Textural Space: Japanese Art, Norwich

Textural Space: Contemporary Japanese Textile Art, the latest exhibition inside Norman Foster's imposing Sainsbury Centre in Norwich, is the perfect match for its awesome post-modern beauty.

By MIRANDA YATES

Textural Space: Contemporary Japanese Textile Art, the latest exhibition inside Norman Foster's imposing Sainsbury Centre in Norwich, is the perfect match for its awesome post-modern beauty. Because British textile art evolved from embroidery and tapestry, when it comes to fabrics we British like to get in close and see how it's done.

But these extraordinary large-scale Japanese sculptures, created from knitted and woven cloths and metals, evade all attempts to de-construct their secrets. Many techniques are unfathomably intricate and some materials, particularly the papers, are unknown to us. The effect is gloriously other-worldly.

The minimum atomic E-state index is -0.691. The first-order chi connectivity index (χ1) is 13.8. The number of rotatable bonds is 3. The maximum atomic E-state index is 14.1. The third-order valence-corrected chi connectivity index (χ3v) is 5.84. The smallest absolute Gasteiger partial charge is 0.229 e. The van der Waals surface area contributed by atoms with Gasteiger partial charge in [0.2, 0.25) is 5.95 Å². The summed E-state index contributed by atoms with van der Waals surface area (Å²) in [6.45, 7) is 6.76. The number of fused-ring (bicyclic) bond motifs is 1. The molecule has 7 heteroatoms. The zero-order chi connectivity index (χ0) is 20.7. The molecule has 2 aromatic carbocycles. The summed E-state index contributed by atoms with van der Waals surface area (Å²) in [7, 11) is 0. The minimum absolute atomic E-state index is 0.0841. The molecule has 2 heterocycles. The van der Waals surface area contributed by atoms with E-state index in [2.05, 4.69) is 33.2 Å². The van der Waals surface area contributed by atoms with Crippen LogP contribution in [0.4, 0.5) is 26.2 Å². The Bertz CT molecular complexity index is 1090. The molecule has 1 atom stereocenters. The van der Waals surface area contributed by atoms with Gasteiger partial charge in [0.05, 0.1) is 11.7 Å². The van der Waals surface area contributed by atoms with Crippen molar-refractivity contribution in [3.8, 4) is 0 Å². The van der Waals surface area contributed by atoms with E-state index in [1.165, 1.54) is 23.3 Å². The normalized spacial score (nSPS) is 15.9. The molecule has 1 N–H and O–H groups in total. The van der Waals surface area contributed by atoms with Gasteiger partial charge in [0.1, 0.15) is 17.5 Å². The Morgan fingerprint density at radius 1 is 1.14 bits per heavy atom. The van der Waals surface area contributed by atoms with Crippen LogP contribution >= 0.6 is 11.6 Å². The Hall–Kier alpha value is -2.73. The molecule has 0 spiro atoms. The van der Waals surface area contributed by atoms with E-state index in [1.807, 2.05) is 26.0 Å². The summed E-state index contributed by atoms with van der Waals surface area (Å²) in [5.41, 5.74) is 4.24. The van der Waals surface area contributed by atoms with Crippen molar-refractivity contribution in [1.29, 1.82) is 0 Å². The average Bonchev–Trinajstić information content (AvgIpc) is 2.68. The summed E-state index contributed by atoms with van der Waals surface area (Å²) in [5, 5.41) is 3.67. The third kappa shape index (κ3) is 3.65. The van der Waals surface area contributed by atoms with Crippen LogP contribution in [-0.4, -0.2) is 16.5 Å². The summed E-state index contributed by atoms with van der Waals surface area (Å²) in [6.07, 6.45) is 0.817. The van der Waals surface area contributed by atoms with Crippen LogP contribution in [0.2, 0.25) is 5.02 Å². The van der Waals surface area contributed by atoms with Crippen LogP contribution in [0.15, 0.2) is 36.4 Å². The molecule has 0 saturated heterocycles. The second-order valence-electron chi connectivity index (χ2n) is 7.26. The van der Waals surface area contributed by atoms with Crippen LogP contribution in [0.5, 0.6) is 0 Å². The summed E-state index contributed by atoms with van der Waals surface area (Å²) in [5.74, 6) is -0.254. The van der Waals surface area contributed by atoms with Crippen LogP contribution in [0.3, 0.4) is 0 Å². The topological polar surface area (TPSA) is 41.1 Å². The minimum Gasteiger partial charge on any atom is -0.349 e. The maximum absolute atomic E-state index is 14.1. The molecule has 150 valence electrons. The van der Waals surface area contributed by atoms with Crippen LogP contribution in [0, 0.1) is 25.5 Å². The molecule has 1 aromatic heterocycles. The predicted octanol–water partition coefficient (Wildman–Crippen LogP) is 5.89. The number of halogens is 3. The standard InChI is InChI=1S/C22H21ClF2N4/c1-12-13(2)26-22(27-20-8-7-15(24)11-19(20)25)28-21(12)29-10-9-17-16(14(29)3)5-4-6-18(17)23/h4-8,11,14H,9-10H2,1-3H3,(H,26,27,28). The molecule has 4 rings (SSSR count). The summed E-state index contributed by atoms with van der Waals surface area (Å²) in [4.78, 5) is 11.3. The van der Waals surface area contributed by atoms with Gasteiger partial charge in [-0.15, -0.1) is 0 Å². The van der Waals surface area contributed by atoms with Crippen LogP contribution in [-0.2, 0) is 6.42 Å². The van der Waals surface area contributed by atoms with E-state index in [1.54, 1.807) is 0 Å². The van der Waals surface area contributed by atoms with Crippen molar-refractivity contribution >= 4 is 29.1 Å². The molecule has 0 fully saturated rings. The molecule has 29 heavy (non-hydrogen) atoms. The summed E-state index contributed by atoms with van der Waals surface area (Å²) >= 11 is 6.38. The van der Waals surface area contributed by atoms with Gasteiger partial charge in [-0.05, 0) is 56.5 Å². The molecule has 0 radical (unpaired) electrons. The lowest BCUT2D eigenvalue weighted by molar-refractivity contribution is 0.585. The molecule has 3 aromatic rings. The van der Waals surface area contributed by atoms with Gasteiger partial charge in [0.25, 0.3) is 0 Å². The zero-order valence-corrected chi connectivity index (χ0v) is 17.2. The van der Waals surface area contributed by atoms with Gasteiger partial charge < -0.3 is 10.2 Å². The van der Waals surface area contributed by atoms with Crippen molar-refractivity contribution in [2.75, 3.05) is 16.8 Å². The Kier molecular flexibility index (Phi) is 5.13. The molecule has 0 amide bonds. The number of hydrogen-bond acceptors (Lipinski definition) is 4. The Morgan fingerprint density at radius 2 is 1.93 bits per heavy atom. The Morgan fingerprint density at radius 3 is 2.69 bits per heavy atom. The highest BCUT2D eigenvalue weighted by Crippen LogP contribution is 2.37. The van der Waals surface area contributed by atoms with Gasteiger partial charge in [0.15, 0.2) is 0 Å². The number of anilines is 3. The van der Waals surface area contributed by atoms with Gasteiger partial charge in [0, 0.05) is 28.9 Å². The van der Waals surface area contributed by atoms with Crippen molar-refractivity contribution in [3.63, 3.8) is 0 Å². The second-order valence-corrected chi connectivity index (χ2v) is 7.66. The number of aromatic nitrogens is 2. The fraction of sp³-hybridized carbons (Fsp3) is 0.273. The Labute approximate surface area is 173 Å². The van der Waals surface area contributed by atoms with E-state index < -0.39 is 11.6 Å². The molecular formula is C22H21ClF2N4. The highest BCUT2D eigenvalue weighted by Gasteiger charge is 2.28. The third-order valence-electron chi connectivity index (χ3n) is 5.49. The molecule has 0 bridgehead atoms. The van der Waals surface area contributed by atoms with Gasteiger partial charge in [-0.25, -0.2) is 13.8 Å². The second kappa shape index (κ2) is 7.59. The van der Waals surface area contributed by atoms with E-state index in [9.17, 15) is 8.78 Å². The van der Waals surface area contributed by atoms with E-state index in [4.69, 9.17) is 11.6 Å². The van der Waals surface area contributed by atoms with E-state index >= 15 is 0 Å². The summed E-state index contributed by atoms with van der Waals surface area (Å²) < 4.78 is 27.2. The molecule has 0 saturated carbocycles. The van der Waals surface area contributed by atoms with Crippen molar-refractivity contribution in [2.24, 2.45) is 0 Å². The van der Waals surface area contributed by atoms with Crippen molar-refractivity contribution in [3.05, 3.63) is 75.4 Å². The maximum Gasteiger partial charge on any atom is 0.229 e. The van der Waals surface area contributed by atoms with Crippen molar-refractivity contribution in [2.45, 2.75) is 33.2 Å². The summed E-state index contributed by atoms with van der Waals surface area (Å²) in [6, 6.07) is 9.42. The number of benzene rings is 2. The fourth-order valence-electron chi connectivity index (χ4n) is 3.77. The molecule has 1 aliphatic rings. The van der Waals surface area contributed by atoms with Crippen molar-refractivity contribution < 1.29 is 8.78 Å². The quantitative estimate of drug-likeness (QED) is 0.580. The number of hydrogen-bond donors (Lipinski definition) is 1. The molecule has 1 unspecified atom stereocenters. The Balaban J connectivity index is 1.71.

Machiko Agano's daunting six-metre-wide web of fishing wire – hand knitted with giant needles – turns metal into soft organic waves.


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Many installations are influenced by architecture. Koji Takaki's delicate hanging tubes of woven linen quake like the derelict skeletons of high rises, as human traffic whistles by. Asako Ishizaki's Field is a ruff of stiff pleated bamboo and linen. Watch light and shade on it, and you'll see the occasional frown of a moving cloud across tilled soil.

Textural spaces can alienate at first but it is worth putting in the time and silence needed before they weave their spell on you.

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t The exhibition is continues to September 2.

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